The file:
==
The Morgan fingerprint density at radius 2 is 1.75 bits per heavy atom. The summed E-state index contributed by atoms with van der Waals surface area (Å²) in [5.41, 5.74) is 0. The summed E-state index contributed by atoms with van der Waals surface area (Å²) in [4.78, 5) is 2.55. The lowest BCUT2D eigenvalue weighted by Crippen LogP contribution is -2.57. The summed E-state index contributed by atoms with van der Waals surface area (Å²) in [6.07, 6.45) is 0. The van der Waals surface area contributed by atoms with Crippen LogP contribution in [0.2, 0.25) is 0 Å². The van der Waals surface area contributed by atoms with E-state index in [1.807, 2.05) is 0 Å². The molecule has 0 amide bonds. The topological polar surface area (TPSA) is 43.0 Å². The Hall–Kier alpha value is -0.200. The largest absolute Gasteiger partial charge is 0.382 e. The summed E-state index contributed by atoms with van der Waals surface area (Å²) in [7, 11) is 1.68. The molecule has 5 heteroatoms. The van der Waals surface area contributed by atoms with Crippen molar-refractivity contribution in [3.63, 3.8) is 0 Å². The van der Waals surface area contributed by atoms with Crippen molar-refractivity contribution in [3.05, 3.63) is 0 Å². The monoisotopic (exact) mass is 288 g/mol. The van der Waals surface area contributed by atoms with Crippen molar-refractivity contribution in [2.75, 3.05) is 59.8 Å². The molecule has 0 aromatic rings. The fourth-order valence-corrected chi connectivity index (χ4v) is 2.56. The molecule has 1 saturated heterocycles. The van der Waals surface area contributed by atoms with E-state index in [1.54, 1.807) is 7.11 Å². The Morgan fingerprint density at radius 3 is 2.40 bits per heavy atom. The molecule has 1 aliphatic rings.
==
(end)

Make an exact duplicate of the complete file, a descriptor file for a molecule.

The Morgan fingerprint density at radius 2 is 1.75 bits per heavy atom. The summed E-state index contributed by atoms with van der Waals surface area (Å²) in [5.41, 5.74) is 0. The summed E-state index contributed by atoms with van der Waals surface area (Å²) in [4.78, 5) is 2.55. The lowest BCUT2D eigenvalue weighted by Crippen LogP contribution is -2.57. The summed E-state index contributed by atoms with van der Waals surface area (Å²) in [6.07, 6.45) is 0. The van der Waals surface area contributed by atoms with Crippen LogP contribution in [0.2, 0.25) is 0 Å². The van der Waals surface area contributed by atoms with E-state index in [1.807, 2.05) is 0 Å². The molecule has 0 amide bonds. The topological polar surface area (TPSA) is 43.0 Å². The Hall–Kier alpha value is -0.200. The largest absolute Gasteiger partial charge is 0.382 e. The summed E-state index contributed by atoms with van der Waals surface area (Å²) in [7, 11) is 1.68. The molecule has 5 heteroatoms. The van der Waals surface area contributed by atoms with Crippen molar-refractivity contribution in [3.63, 3.8) is 0 Å². The van der Waals surface area contributed by atoms with Crippen molar-refractivity contribution in [3.05, 3.63) is 0 Å². The monoisotopic (exact) mass is 288 g/mol. The van der Waals surface area contributed by atoms with Crippen molar-refractivity contribution in [2.75, 3.05) is 59.8 Å². The molecule has 0 aromatic rings. The fourth-order valence-corrected chi connectivity index (χ4v) is 2.56. The molecule has 1 saturated heterocycles. The van der Waals surface area contributed by atoms with E-state index in [1.54, 1.807) is 7.11 Å². The Morgan fingerprint density at radius 3 is 2.40 bits per heavy atom. The molecule has 1 aliphatic rings.